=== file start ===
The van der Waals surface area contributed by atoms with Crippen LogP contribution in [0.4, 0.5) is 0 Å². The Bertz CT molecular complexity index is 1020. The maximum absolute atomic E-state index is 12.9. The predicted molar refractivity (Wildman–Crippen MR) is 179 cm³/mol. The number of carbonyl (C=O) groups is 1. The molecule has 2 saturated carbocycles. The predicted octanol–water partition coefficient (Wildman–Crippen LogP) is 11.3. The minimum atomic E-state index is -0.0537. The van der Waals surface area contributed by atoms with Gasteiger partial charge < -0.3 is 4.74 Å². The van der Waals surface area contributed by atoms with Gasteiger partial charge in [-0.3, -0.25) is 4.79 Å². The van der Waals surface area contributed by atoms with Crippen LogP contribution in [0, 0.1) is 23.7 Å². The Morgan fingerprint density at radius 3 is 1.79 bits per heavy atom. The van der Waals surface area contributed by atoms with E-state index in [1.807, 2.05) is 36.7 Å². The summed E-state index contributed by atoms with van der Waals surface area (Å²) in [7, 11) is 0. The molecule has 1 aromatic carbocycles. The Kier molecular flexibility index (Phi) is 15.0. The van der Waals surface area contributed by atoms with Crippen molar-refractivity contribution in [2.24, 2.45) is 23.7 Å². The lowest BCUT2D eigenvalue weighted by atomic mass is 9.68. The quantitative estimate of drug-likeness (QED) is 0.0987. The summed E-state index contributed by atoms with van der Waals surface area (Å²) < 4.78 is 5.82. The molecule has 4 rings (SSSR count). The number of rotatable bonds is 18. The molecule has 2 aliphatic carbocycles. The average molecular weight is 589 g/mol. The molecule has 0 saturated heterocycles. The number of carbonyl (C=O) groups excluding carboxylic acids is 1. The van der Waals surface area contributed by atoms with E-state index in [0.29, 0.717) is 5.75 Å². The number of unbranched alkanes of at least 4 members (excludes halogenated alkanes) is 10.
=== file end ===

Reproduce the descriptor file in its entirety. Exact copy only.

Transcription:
The van der Waals surface area contributed by atoms with Crippen LogP contribution in [0.4, 0.5) is 0 Å². The Bertz CT molecular complexity index is 1020. The maximum absolute atomic E-state index is 12.9. The predicted molar refractivity (Wildman–Crippen MR) is 179 cm³/mol. The number of carbonyl (C=O) groups is 1. The molecule has 2 saturated carbocycles. The predicted octanol–water partition coefficient (Wildman–Crippen LogP) is 11.3. The minimum atomic E-state index is -0.0537. The van der Waals surface area contributed by atoms with Gasteiger partial charge < -0.3 is 4.74 Å². The van der Waals surface area contributed by atoms with Gasteiger partial charge in [-0.3, -0.25) is 4.79 Å². The van der Waals surface area contributed by atoms with Crippen LogP contribution in [0, 0.1) is 23.7 Å². The Morgan fingerprint density at radius 3 is 1.79 bits per heavy atom. The van der Waals surface area contributed by atoms with E-state index in [1.807, 2.05) is 36.7 Å². The summed E-state index contributed by atoms with van der Waals surface area (Å²) in [7, 11) is 0. The molecule has 1 aromatic carbocycles. The Kier molecular flexibility index (Phi) is 15.0. The van der Waals surface area contributed by atoms with Crippen molar-refractivity contribution in [2.24, 2.45) is 23.7 Å². The lowest BCUT2D eigenvalue weighted by atomic mass is 9.68. The quantitative estimate of drug-likeness (QED) is 0.0987. The summed E-state index contributed by atoms with van der Waals surface area (Å²) < 4.78 is 5.82. The molecule has 4 rings (SSSR count). The number of rotatable bonds is 18. The molecule has 2 aliphatic carbocycles. The average molecular weight is 589 g/mol. The molecule has 0 saturated heterocycles. The number of carbonyl (C=O) groups excluding carboxylic acids is 1. The van der Waals surface area contributed by atoms with E-state index in [0.29, 0.717) is 5.75 Å². The number of unbranched alkanes of at least 4 members (excludes halogenated alkanes) is 10.